This challenge is what makes illustrating through various styles exciting and motivating. Also, this way ensures that one keeps coming up with new stuff from time to time without getting entangled in the same kind of work. One can only unearth their potential by discovering new forms, mediums, styles and so on in the process of trying to create fresh designs or illustrative work.

Illustration
Egg Skillet. Sunny spring recipe for 36 Days of Food
Illustration
Flying Dreams. Collaboration with Taxi Fabric was celebrating the concept of Mumbai as India’s 'City of Dreams'
Illustration
Flying Dreams. Collaboration with Taxi Fabric was celebrating the concept of Mumbai as India’s 'City of Dreams'

It is a Lot Like Science

It is all about experimentation. Parvati constantly tries to explore new subjects and experiment with new techniques. She aims to keep herself motivated and to keep practising different illustration styles in her free time. Her MacBook Pro and Wacom graphics tablet are her apparatus in this process, thereby – the two things she cannot work without. Likewise, she also enjoys working with inks and clay while she is currently exploring knitting and embroidery. This serves as a strong and healthy way to work with different mediums and see the potential that lies in them.

Illustration
Dream Machine. Collaboration with Taxi Fabric, celebrating the concept of Mumbai as India’ 'City of Dreams'
Illustration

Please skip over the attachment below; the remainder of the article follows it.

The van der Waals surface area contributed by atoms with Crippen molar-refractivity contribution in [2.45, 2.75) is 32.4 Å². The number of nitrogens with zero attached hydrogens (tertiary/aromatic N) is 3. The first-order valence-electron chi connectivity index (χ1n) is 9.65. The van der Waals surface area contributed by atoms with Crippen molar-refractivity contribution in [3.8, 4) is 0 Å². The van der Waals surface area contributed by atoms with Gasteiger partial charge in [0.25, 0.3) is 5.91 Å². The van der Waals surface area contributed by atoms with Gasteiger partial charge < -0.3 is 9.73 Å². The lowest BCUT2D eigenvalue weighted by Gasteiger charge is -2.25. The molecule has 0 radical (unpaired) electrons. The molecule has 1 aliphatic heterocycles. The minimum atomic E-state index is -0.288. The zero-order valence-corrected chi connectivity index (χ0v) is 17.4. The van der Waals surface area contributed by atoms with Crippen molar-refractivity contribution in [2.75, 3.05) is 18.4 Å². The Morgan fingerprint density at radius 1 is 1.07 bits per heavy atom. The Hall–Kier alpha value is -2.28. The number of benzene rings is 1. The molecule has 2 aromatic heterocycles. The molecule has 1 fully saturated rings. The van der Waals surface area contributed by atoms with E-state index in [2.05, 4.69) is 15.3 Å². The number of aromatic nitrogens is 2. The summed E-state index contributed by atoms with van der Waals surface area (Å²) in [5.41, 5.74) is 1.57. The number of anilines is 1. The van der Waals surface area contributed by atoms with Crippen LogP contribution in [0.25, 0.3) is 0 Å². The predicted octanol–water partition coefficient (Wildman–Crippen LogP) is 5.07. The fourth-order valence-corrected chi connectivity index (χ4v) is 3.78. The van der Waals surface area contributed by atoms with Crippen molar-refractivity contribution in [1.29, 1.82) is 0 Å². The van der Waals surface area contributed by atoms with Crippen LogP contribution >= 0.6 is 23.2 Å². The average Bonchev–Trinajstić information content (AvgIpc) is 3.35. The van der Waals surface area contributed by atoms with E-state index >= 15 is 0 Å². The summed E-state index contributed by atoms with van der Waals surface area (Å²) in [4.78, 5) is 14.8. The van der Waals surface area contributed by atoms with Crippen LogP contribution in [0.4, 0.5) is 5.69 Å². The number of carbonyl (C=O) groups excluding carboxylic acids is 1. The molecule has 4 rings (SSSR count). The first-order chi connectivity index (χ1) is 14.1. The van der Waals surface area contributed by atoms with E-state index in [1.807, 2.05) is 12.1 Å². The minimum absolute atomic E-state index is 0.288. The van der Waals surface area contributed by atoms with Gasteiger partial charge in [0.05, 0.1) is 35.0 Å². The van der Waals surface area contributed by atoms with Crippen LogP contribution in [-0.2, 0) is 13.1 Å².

Dream Machine. Collaboration with Taxi Fabric, celebrating the concept of Mumbai as India’ 'City of Dreams'

Parvati spends a major portion of a project’s time on ideation and iteration. She likes to take her time with the composition of the illustration and carefully choose her colour palettes. She also tries to evoke feelings of joy and bring out the intricacies of everyday life in my work. For her, illustration is a form of reflection and is inspired from life.

Illustration
Print for Coaster. Design created for Chumbak's dinning range
Illustration
A social media Illustration for Chumbak, celebrating spirit of Onam with Chumbak

For Money, Planning Ahead Always Helps

It is important to always have enough savings for emergencies, feels Parvati, as they may arise at any point of time without any indication. Likewise, she always tries to take up some projects for paying clients so that she has sufficient money to explore her creative and artistic endeavours. For some people, this may be a compromise but it is essential to her so that she may be able to sustain her creativity. Each one has their own style and approach to doing things, and whatever works for one is what one must do as the same size does not really fit all. Finally, practice and hard work are the most important things.